Schools choosing to adopt trans-inclusive policies, such as Minnesota school districts allowing trans athletes to play on teams that comport with their gender expression, can be dramatically hindered when news outlets allow anti-LGBT spokespeople a platform on which to spout untruths like the “bathroom bill” meme, especially when they don’t challenge them on the truth of their claims: for instance, the fact that law enforcement officials have confirmed that as far as they are aware there are no wide-scale abuses of trans friendly public accommodations laws despite anti-trans voices claiming that these laws put women and young girls in jeopardy.

The media has a responsibility to report fairly and accurately on contentious issues, and sometimes finding the balance can be difficult. However, in cases like this, that’s not what the problem is. The problem centers on the media giving a platform to anti-LGBT comments and views that are widely inaccurate or are of no consequence to the wider political discourse. Not only is that bad journalism, it’s corrosive to the civil rights fight and ultimately doesn’t benefit anyone except the media outlets who are hungry for sensational stories.

Photo credit: Thinkstock.

84 comments

Margaret Goodman
Margaret G1 years ago

Elsa van Rhyn wrote, "Maybe if all you gay people out there stop making your sexual preferences so public you will stop getting all the wrong public attention."

What if someone wrote, "Maybe if all you straight people out there stop making your sexual preferences so public you will stop getting all the wrong public attention." It would sound ludicrous. You mean a boy and girl can't hold hands in public? A man can't have a picture of his wife and children on his desk at work?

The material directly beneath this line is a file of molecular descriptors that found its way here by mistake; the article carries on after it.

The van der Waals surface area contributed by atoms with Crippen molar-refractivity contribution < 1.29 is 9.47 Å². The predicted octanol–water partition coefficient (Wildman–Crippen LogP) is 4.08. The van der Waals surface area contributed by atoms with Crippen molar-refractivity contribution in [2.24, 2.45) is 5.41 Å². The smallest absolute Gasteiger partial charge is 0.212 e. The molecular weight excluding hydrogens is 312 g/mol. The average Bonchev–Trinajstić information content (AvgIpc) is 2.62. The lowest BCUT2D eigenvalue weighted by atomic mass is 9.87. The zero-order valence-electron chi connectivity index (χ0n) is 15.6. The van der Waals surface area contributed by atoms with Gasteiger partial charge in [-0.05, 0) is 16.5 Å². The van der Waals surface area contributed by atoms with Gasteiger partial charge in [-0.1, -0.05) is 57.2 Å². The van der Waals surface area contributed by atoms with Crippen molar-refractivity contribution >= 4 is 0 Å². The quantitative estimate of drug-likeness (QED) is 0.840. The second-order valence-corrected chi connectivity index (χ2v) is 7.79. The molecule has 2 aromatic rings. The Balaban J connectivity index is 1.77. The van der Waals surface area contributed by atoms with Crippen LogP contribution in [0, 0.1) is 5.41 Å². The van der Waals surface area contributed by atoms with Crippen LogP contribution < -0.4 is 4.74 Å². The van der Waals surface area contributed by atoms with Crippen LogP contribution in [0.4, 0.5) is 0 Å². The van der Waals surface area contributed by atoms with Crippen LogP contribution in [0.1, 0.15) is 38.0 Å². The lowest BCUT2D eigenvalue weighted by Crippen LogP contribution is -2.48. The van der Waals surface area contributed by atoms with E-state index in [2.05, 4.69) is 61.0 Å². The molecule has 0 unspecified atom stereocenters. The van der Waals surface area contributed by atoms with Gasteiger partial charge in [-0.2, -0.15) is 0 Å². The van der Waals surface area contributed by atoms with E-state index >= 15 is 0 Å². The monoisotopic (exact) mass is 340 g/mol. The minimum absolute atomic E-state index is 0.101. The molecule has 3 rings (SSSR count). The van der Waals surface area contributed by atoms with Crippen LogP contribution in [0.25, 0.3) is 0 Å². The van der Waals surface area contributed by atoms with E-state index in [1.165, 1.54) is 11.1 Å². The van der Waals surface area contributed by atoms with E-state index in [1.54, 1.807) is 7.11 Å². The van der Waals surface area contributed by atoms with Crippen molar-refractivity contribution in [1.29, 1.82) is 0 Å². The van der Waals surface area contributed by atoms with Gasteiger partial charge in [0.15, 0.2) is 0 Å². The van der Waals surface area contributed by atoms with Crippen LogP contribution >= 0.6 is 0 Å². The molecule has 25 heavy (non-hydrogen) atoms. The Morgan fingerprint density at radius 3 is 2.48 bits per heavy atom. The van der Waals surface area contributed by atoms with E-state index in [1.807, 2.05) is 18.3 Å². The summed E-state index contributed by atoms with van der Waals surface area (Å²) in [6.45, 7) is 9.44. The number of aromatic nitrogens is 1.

SEND
Panchali Yapa
Panchali Yapa2 years ago

Thank you

SEND
Panchali Yapa
Panchali Yapa2 years ago

Thank you

SEND
Jackson S.
Jackson S2 years ago

There's a perception that every issue has only two sides and that in the interest of fairness both sides must be equally represented, no matter how small or obviously inaccurate one side is. People are entitled to free speech, but that doesn't mean any non-legal entity is required to provide them a forum... when they *are* given a forum, it leads to people being confused into thinking both sides are valid.

And thank you for explicitly including transgender legislation in this, which is often left out when people talk about LGBT issues!

SEND
Winn Adams
Winn A2 years ago

Noted

SEND
Rhonda B.
Rhonda B2 years ago

thank you

SEND
ERIKA SOMLAI
ERIKA SOMLAI2 years ago

noted

SEND
Magdalena J.
Past Member 2 years ago

Thank you!

SEND
Janis K.
Janis K2 years ago

Thanks for sharing.

SEND
Luis L.
Luis, L2 years ago

It's called "manufacturing consent.' It is done just like in the example used in the article. Three people call to complain but the public is not made aware of this little fact. So the news story that we here is that it is a major controversy and that justifies the air time. This is how we were sold the Iraq War and the invasion of Afghanistan. Weren't we supposed to save women and girls there? Changing the definitions and having control of the message does matter. This is why we are currently debating whether torture works or not when the real discussion should be why we are not indicting Bush and Cheney for war crimes. If I had the money I would start my own news network.

SEND